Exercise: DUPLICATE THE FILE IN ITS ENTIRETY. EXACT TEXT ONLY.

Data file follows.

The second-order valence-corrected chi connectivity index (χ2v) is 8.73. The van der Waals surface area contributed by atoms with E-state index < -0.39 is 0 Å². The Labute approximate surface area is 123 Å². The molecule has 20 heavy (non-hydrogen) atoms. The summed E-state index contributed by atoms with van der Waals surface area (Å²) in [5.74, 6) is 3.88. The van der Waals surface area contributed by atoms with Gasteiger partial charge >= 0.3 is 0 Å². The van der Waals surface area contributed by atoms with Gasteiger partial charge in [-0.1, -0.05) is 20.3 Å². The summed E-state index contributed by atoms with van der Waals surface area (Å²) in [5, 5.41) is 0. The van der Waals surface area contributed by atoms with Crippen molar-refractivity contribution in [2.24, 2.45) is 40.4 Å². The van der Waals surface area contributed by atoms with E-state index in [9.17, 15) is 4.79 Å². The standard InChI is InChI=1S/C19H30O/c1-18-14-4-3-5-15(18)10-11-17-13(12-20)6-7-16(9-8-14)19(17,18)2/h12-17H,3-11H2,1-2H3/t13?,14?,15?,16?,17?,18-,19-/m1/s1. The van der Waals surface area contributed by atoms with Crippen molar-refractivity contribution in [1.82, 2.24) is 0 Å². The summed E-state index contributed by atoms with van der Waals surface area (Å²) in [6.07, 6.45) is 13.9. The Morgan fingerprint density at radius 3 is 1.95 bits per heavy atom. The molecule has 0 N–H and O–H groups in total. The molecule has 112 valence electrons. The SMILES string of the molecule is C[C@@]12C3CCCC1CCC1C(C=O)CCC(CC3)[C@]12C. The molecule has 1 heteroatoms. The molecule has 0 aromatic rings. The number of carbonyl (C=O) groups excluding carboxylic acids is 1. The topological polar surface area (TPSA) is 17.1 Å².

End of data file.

The second-order valence-corrected chi connectivity index (χ2v) is 8.73. The van der Waals surface area contributed by atoms with E-state index < -0.39 is 0 Å². The Labute approximate surface area is 123 Å². The molecule has 20 heavy (non-hydrogen) atoms. The summed E-state index contributed by atoms with van der Waals surface area (Å²) in [5.74, 6) is 3.88. The van der Waals surface area contributed by atoms with Gasteiger partial charge >= 0.3 is 0 Å². The van der Waals surface area contributed by atoms with Gasteiger partial charge in [-0.1, -0.05) is 20.3 Å². The summed E-state index contributed by atoms with van der Waals surface area (Å²) in [5, 5.41) is 0. The van der Waals surface area contributed by atoms with Crippen molar-refractivity contribution in [2.24, 2.45) is 40.4 Å². The van der Waals surface area contributed by atoms with E-state index in [9.17, 15) is 4.79 Å². The standard InChI is InChI=1S/C19H30O/c1-18-14-4-3-5-15(18)10-11-17-13(12-20)6-7-16(9-8-14)19(17,18)2/h12-17H,3-11H2,1-2H3/t13?,14?,15?,16?,17?,18-,19-/m1/s1. The van der Waals surface area contributed by atoms with Crippen molar-refractivity contribution in [1.82, 2.24) is 0 Å². The summed E-state index contributed by atoms with van der Waals surface area (Å²) in [6.07, 6.45) is 13.9. The Morgan fingerprint density at radius 3 is 1.95 bits per heavy atom. The molecule has 0 N–H and O–H groups in total. The molecule has 112 valence electrons. The SMILES string of the molecule is C[C@@]12C3CCCC1CCC1C(C=O)CCC(CC3)[C@]12C. The molecule has 1 heteroatoms. The molecule has 0 aromatic rings. The number of carbonyl (C=O) groups excluding carboxylic acids is 1. The topological polar surface area (TPSA) is 17.1 Å².